Saturday, 9 March 2019

DNA search engine for microbes


Researchers at EMBL's European Bioinformatics Institute (EMBL-EBI) have combined their knowledge of bacterial genetics and web search algorithms to build a DNA search engine for microbial data. The search engine, described in a paper published in Nature Biotechnology, could enable researchers and public health agencies to use genome sequencing data to monitor the spread of antibiotic resistance genes. By making this vast amount of data discoverable, the search engine could also allow researchers to learn more about bacteria and viruses.

The search engine, called Bitsliced Genomic Signature Index (BIGSI), fulfils a similar purpose to internet search engines, such as Google. The amount of sequenced microbial DNA is doubling every two years. Until now, there was no practical way to search this data.
This type of search could prove extremely useful for understanding disease. Take, for example, an outbreak of food poisoning, where the cause is a Salmonella strain containing a drug-resistance plasmid (a 'hitchhiking' DNA element that can spread drug resistance across different bacterial species). For the first time, BIGSI allows researchers to easily spot if and when the plasmid has been seen before.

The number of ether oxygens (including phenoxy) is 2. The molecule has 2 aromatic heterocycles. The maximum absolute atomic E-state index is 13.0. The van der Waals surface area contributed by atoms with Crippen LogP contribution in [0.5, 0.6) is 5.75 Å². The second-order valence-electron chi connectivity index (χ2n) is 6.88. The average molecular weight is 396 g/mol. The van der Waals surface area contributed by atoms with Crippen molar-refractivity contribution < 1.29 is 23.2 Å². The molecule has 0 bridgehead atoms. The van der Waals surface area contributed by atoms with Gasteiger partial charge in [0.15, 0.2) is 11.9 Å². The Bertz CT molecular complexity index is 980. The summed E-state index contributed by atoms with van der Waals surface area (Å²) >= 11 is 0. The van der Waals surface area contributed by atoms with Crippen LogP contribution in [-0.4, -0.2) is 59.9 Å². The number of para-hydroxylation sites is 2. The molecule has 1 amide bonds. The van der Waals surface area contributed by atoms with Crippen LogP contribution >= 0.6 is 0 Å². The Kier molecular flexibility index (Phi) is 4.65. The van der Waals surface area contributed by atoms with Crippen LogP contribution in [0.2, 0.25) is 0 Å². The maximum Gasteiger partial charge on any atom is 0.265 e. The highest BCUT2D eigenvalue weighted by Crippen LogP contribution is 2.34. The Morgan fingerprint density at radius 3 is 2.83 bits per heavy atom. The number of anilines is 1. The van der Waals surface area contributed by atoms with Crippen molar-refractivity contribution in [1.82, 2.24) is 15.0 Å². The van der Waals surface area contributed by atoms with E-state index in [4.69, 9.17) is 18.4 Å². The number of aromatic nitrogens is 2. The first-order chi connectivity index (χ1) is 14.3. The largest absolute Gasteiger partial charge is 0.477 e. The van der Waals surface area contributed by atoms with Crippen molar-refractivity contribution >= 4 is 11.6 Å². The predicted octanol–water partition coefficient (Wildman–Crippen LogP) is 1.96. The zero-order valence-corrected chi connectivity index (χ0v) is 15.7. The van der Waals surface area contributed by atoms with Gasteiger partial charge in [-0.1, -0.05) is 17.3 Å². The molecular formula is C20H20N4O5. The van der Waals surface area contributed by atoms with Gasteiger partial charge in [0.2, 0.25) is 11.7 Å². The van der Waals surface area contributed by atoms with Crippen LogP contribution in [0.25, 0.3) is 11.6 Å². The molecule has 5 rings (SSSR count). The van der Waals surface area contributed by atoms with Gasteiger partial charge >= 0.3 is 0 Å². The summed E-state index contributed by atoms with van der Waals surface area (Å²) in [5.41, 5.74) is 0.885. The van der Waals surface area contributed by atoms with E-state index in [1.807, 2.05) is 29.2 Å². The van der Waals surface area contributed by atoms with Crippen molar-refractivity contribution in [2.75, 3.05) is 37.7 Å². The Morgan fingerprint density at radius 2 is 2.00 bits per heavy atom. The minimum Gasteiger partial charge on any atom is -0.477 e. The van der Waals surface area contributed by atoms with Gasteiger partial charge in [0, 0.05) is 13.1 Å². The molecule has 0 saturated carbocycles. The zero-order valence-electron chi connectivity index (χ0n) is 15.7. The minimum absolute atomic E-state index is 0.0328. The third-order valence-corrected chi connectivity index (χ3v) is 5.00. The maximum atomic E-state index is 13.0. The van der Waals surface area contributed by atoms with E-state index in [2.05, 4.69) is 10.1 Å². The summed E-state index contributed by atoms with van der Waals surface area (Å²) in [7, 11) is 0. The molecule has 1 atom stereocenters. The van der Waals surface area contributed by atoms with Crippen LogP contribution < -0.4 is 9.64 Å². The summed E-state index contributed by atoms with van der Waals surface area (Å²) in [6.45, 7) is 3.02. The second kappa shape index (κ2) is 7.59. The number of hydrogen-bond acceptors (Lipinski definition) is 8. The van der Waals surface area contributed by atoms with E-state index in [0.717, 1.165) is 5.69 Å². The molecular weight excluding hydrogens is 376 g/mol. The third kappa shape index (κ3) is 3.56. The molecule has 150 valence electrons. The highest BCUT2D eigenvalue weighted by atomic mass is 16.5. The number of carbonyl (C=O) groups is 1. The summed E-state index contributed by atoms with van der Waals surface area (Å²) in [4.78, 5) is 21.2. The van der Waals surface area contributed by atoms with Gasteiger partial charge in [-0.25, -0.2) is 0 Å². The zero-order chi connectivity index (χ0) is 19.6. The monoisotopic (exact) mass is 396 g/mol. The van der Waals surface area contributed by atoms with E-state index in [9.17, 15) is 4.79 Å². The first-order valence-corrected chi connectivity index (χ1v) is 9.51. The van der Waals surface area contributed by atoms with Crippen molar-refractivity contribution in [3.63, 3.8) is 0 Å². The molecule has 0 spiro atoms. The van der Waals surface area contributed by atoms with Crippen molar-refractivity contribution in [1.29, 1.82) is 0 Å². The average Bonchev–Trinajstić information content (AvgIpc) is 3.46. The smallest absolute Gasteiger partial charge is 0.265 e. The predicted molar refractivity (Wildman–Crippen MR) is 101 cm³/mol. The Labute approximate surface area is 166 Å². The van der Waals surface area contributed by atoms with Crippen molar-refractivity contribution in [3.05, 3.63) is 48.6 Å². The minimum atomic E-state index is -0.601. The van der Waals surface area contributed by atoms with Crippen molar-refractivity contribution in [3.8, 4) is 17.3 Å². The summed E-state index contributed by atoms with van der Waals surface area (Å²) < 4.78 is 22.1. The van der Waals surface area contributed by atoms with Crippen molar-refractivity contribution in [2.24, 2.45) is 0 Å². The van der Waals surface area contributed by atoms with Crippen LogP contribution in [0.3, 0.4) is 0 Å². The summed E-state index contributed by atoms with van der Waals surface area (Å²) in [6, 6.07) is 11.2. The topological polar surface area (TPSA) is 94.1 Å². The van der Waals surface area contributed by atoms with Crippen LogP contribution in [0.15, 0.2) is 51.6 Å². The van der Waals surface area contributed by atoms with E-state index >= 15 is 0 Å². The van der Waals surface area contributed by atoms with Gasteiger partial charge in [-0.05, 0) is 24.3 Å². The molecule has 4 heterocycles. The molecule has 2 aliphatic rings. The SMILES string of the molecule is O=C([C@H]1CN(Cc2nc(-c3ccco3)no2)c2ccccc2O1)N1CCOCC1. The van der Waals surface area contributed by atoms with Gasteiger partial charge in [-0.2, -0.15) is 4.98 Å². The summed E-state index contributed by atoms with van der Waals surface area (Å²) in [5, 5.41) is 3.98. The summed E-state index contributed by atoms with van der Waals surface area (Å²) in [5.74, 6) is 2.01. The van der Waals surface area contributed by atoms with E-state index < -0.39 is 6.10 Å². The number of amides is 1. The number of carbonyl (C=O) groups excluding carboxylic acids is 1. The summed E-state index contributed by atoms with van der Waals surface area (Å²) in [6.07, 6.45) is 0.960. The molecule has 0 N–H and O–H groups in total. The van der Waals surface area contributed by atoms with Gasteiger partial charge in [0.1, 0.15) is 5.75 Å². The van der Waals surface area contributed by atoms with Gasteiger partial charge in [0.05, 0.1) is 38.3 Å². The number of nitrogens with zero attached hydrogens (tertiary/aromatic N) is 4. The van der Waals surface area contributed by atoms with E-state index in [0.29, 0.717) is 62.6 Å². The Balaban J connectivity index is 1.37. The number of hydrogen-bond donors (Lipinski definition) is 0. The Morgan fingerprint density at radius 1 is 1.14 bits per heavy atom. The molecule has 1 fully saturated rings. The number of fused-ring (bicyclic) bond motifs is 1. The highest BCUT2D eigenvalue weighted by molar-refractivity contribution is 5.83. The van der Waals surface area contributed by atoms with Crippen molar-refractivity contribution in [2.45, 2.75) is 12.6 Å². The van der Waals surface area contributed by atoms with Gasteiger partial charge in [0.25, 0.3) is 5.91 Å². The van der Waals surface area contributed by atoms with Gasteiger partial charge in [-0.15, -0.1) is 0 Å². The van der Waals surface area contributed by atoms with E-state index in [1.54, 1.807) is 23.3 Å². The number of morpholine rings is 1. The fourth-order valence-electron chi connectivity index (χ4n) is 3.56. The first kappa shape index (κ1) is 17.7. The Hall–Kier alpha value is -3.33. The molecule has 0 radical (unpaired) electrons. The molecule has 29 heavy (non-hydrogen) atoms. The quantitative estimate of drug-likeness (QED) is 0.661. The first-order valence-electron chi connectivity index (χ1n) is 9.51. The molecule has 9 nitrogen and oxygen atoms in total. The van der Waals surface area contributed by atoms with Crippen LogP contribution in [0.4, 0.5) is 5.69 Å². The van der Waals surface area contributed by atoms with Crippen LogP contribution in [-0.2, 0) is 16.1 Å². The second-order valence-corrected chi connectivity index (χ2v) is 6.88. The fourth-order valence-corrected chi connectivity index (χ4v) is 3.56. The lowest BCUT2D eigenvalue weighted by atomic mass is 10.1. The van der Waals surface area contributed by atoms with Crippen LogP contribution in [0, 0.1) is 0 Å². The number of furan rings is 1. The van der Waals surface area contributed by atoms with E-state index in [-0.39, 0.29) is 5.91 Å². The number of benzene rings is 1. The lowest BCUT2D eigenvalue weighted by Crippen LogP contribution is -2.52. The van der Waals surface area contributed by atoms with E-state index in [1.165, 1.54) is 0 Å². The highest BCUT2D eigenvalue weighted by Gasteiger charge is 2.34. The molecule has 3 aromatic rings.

Google and other search engines use natural language processing to search through billions of websites. They are able to take advantage of the fact that human language is relatively unchanging. By contrast, microbial DNA shows the imprint of billions of years of evolution, so each new microbial genome can contain new 'language' that has never been seen before. The key to making BIGSI work was finding a way to build a search index that could cope with the diversity of microbial DNA.

See:

Phelim Bradley, Henk C. den Bakker, Eduardo P. C. Rocha, Gil McVean, Zamin Iqbal. Ultrafast search of all deposited bacterial and viral genomic data. Nature Biotechnology, 2019; 37 (2): 152 DOI: 10.1038/s41587-018-0010-1

Posted by Dr. Tim Sandle, Pharmaceutical Microbiology

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